Wednesday, January 27, 2016
Right around January 1 I thought I'd do a kind of "reflective, parental" activity and ask the kids as we sat around the dinner table if they could recall their absolute favorite day of the year we'd just lived.
Everyone sat for a moment and thought, including me. Vacations, family celebrations, holidays and long car rides came to mind. The kids began to chime in with things. Very quickly a theme became apparent.
"There was the time we took the ferry to Long Island and went to the beach...but Chloe threw that huge tantrum because she was so overtired."
"What about when we went to Busch Gardens? Except the weather ruined everything."
"Then the next day we went to Jamestown and visited those ships but it was so misty and clammy."
"I know, the Big E!" I brought up that one. "That was an awesome evening...warm; we went on rides; everyone ate yummy food."
"Yeah, but remember the way Ethan and I didn't really want to go at first and were stressing out about our homework?" Anna had to add.
Again and again it became obvious that no matter what happy memory we managed to come up with, there was something about the day that had gone wrong or had been less than perfect. There were traffic jams and tears and messes and lost tempers.
I couldn't believe my kids were going to dismiss everything because of that.
"Wait, guys!" I interrupted. "You have to stop. Just because something bad happened that day doesn't make the whole memory invalid. That's usually how life IS!"
Indeed, our days, even our vacation days and family gatherings, are rarely like Disney World. In that I mean the Disney that they try to craft for us. I once sat in a corporate gathering while the keynote speaker from Disney described in detail everything that is set in motion to make sure a guest's experience is as memorable and magical as possible...the cleanliness...the staff staying "on stage" or in character at all times...the people at computers monitoring busyness in the park who just might send a parade to one area to spread out the crowds from another.
Life is rarely like that. Real life is rarely sanitized and usually messy. Does that make it any less beautiful or worthy of remembering fondly?
One of my favorite Pixar movies, Inside Out, explores the characters residing in a tween girl's mind. Each represents a different emotion (Joy, Fear, Sadness, Anger) and they are always at odds with each other. Most of all, they seem to butt heads on making sure Joy stays in the driver's seat. Sadness is the black sheep. No one wants her in charge and no one wants her tainting memories. Only in time do they come to realize that Sadness (and to some extend Fear and Anger, and other emotions) have their place, too.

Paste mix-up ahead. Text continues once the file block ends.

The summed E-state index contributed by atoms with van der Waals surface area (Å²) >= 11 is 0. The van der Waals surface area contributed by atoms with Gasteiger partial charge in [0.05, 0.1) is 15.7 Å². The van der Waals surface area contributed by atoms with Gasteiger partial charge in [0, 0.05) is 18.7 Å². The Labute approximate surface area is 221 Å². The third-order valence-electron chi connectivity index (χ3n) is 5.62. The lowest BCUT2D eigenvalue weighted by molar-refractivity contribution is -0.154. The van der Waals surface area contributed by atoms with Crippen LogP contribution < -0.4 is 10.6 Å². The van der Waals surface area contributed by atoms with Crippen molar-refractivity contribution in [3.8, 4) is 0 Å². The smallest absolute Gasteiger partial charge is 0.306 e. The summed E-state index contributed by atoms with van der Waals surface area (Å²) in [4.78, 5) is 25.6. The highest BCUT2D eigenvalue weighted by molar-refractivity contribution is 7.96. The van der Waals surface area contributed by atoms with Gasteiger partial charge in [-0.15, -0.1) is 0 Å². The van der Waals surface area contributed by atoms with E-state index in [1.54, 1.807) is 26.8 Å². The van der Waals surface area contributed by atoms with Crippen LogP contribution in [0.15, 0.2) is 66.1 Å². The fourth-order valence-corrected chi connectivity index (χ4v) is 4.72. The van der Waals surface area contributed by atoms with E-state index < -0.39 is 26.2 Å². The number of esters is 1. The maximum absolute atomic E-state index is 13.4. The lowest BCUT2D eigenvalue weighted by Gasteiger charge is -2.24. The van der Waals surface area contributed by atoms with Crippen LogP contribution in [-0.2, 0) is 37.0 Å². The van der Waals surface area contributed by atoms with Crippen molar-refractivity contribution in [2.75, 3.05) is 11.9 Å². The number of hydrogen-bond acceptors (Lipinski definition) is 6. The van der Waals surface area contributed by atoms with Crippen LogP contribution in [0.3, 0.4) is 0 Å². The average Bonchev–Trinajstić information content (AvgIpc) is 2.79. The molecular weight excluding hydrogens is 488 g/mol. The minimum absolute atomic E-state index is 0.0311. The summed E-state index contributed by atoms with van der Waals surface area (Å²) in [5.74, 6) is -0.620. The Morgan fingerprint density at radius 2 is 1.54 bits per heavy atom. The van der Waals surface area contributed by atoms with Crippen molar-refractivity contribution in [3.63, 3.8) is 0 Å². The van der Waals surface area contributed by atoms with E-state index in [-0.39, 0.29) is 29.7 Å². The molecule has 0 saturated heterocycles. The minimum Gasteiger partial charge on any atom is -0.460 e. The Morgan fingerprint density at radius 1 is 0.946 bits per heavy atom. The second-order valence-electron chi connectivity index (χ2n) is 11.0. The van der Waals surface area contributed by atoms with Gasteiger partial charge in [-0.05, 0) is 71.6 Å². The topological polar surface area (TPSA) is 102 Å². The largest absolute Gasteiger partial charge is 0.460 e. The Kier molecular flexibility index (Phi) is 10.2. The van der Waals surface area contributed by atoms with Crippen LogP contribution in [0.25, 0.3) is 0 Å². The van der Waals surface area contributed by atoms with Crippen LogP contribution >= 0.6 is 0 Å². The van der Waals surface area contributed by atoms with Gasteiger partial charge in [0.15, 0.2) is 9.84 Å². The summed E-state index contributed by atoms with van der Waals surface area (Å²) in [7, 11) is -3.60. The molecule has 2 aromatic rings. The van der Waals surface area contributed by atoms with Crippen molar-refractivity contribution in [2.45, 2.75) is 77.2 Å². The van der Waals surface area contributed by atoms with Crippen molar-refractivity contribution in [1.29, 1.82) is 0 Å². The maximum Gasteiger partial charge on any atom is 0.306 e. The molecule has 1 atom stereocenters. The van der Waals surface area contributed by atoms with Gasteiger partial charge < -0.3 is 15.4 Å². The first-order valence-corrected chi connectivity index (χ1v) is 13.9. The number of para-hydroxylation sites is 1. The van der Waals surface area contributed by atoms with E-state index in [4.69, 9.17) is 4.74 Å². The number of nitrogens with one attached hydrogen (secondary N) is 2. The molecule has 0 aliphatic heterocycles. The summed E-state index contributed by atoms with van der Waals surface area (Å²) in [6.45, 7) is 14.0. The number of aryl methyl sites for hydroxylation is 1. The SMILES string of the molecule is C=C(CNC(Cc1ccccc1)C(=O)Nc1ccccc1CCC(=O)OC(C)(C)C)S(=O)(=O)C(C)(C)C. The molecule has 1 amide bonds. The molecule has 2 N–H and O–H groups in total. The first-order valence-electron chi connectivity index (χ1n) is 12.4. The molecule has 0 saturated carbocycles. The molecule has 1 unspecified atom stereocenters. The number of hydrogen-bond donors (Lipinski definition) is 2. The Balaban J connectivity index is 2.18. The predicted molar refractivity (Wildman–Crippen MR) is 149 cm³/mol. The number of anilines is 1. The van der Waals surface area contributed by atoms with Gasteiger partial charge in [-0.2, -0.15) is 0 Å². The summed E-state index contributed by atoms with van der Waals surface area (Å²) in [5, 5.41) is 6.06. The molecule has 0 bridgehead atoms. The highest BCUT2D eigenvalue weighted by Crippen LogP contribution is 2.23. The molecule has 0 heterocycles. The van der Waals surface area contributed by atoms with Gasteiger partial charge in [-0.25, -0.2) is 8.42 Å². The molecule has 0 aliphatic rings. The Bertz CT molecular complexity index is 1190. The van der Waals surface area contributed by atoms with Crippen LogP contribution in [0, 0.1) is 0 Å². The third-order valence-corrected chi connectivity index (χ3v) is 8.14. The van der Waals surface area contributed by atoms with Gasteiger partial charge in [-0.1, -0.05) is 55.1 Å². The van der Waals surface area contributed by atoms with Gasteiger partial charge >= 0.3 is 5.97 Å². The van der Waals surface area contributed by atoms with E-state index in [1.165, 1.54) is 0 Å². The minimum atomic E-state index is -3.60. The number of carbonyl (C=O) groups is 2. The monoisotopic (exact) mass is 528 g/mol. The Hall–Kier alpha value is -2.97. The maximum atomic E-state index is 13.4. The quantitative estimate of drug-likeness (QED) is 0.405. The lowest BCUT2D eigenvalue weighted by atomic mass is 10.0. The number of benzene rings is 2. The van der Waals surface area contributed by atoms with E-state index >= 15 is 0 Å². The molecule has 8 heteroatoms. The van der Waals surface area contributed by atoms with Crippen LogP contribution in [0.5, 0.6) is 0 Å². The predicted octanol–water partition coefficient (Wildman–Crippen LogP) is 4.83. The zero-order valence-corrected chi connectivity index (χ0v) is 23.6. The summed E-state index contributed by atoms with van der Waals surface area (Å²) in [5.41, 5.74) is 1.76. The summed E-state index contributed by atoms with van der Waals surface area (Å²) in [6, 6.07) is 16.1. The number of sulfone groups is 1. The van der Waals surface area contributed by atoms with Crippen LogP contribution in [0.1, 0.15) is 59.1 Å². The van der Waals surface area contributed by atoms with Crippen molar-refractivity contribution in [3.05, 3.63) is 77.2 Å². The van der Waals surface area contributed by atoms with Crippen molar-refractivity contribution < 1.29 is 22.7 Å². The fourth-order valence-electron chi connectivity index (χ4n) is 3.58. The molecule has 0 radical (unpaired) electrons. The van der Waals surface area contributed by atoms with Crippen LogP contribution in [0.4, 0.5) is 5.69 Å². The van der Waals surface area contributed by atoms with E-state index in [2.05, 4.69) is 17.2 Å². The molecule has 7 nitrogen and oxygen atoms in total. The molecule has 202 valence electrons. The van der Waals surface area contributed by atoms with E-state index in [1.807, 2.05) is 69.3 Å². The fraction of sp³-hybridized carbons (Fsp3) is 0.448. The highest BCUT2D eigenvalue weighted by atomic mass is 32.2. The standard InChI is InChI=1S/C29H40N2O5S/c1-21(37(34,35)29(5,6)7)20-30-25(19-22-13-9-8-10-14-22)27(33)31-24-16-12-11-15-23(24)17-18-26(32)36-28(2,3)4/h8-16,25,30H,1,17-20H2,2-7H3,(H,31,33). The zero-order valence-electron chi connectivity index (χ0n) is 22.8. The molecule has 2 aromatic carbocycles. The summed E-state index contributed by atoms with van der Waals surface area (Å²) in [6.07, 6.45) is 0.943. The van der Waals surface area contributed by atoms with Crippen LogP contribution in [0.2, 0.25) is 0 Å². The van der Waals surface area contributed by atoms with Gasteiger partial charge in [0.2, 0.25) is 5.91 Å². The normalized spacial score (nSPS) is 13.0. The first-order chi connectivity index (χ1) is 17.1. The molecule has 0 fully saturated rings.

Life can still be beautiful without being completely happy.
I tried to convey this to my kids. I'm not sure how much sunk in. But I tried. I told them about one of my favorite moments of the year. It was in Maine, in August; probably the most cloudy, misty, dreary day I spent in Maine all summer. I hate weather like that.
The kids and I did a few errands and then I decided to take a back road to see where it went. Years and years before we had gotten water from a spring on that road but somehow over decades and decades we'd never driven all the way down to see where the road went.
After a while the pavement turned to dirt, then narrowed. Tall bushes grew up high along either side of the road. Anna and Ethan, both of whom normally aren't fans of aimless long drives, were curious. I rolled down the window and suddenly spotted them -- blackberries! Thousands upon thousands of blackberries. Most of the bushes along the roadside were berry bushes.
We halted the car and went digging for something, anything to put blackberries in. All of us (Chloe included!) love berry picking. Alas, we didn't have much, but managed to fashion a huge makeshift bowl out of some cardboard and paper. Anna and I hopped out and began picking furiously, sometimes stabbing our hands on prickers. There were so many we only chose the best of the best. After a few minutes we'd jump back in the car and keep driving...only there were always more bushes. The blackberries were endless; we were in blackberry paradise.
This went on for what had to be close to an hour. Chloe and Ethan's faces were stained purple from sampling juicy berries. Our hands were stained, too. All that time, not one car drove down that little dirt road that eventually led to a lake and other homes. It was as if we were in the world alone.
Then Anna realized the moisture from the berries was beginning to rip through our hastily constructed bowl. "Ahhh, my legs!" she started to shriek as they seeped into her lap. We realized we needed to get back to the cabin. "Don't move!" I urged her. "We have to save the berries!" We barreled down the road, laughing while Anna simultaneously kept wrinkling her nose, saying, "Eeeeww!" as only a tween can.
We got back, saving 90 percent of the blackberries. Anna honed her cooking skills and made us something between a blackberry pie and a blackberry tart. We did nothing the rest of the day besides look out at the misty lake, quiet from the usual boat traffic, and eat pie. It was so gloriously good, of course because we'd picked those berries ourselves.
It wasn't Disney. It wasn't blue skies and beaches. It wasn't extraordinary or perfect. It was just a simple, sweet little day. I hope those are the days my kids will choose to remember. Not always the huge Christmas gift or the grand surprise. These moments, warts and all, are precious ones.